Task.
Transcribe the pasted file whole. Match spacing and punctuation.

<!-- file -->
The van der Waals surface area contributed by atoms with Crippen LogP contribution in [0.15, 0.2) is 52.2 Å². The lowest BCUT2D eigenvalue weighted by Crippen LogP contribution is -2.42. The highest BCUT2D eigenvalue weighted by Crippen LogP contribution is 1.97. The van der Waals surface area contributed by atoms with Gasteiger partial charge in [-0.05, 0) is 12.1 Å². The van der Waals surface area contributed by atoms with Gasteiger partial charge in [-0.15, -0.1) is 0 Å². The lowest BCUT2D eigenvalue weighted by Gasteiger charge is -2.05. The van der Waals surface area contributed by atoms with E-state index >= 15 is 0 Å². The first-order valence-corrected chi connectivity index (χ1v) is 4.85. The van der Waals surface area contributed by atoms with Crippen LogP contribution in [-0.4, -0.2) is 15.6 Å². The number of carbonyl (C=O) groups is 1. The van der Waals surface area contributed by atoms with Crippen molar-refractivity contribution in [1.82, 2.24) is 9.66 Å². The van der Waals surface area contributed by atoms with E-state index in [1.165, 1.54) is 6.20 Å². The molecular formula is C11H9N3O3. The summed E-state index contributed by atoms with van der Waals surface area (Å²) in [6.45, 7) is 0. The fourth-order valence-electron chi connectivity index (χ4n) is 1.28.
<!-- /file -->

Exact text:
The van der Waals surface area contributed by atoms with Crippen LogP contribution in [0.15, 0.2) is 52.2 Å². The lowest BCUT2D eigenvalue weighted by Crippen LogP contribution is -2.42. The highest BCUT2D eigenvalue weighted by Crippen LogP contribution is 1.97. The van der Waals surface area contributed by atoms with Gasteiger partial charge in [-0.05, 0) is 12.1 Å². The van der Waals surface area contributed by atoms with Gasteiger partial charge in [-0.15, -0.1) is 0 Å². The lowest BCUT2D eigenvalue weighted by Gasteiger charge is -2.05. The van der Waals surface area contributed by atoms with E-state index >= 15 is 0 Å². The first-order valence-corrected chi connectivity index (χ1v) is 4.85. The van der Waals surface area contributed by atoms with Crippen LogP contribution in [-0.4, -0.2) is 15.6 Å². The number of carbonyl (C=O) groups is 1. The van der Waals surface area contributed by atoms with Crippen molar-refractivity contribution in [1.82, 2.24) is 9.66 Å². The van der Waals surface area contributed by atoms with E-state index in [1.165, 1.54) is 6.20 Å². The molecular formula is C11H9N3O3. The summed E-state index contributed by atoms with van der Waals surface area (Å²) in [6.45, 7) is 0. The fourth-order valence-electron chi connectivity index (χ4n) is 1.28.